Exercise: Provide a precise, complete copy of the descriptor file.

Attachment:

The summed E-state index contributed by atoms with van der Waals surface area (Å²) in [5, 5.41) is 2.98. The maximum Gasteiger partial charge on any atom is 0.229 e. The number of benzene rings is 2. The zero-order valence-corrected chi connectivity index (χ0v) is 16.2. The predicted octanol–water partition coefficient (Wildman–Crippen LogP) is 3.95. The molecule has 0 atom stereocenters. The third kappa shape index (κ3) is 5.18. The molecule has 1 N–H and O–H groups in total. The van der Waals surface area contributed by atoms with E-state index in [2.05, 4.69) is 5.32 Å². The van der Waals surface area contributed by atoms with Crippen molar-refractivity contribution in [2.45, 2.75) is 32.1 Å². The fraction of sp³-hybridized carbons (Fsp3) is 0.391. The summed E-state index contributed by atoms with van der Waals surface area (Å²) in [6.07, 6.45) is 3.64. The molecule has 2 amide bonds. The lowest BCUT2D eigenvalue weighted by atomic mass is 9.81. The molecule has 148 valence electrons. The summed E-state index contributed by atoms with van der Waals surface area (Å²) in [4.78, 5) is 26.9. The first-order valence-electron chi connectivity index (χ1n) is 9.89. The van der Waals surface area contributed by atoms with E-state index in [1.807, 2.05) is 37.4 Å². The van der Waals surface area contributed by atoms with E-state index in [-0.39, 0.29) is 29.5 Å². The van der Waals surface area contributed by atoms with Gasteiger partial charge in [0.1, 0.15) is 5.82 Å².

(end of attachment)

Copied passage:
The summed E-state index contributed by atoms with van der Waals surface area (Å²) in [5, 5.41) is 2.98. The maximum Gasteiger partial charge on any atom is 0.229 e. The number of benzene rings is 2. The zero-order valence-corrected chi connectivity index (χ0v) is 16.2. The predicted octanol–water partition coefficient (Wildman–Crippen LogP) is 3.95. The molecule has 0 atom stereocenters. The third kappa shape index (κ3) is 5.18. The molecule has 1 N–H and O–H groups in total. The van der Waals surface area contributed by atoms with E-state index in [2.05, 4.69) is 5.32 Å². The van der Waals surface area contributed by atoms with Crippen molar-refractivity contribution in [2.45, 2.75) is 32.1 Å². The fraction of sp³-hybridized carbons (Fsp3) is 0.391. The summed E-state index contributed by atoms with van der Waals surface area (Å²) in [6.07, 6.45) is 3.64. The molecule has 2 amide bonds. The lowest BCUT2D eigenvalue weighted by atomic mass is 9.81. The molecule has 148 valence electrons. The summed E-state index contributed by atoms with van der Waals surface area (Å²) in [4.78, 5) is 26.9. The first-order valence-electron chi connectivity index (χ1n) is 9.89. The van der Waals surface area contributed by atoms with E-state index in [1.807, 2.05) is 37.4 Å². The van der Waals surface area contributed by atoms with E-state index in [-0.39, 0.29) is 29.5 Å². The van der Waals surface area contributed by atoms with Gasteiger partial charge in [0.1, 0.15) is 5.82 Å².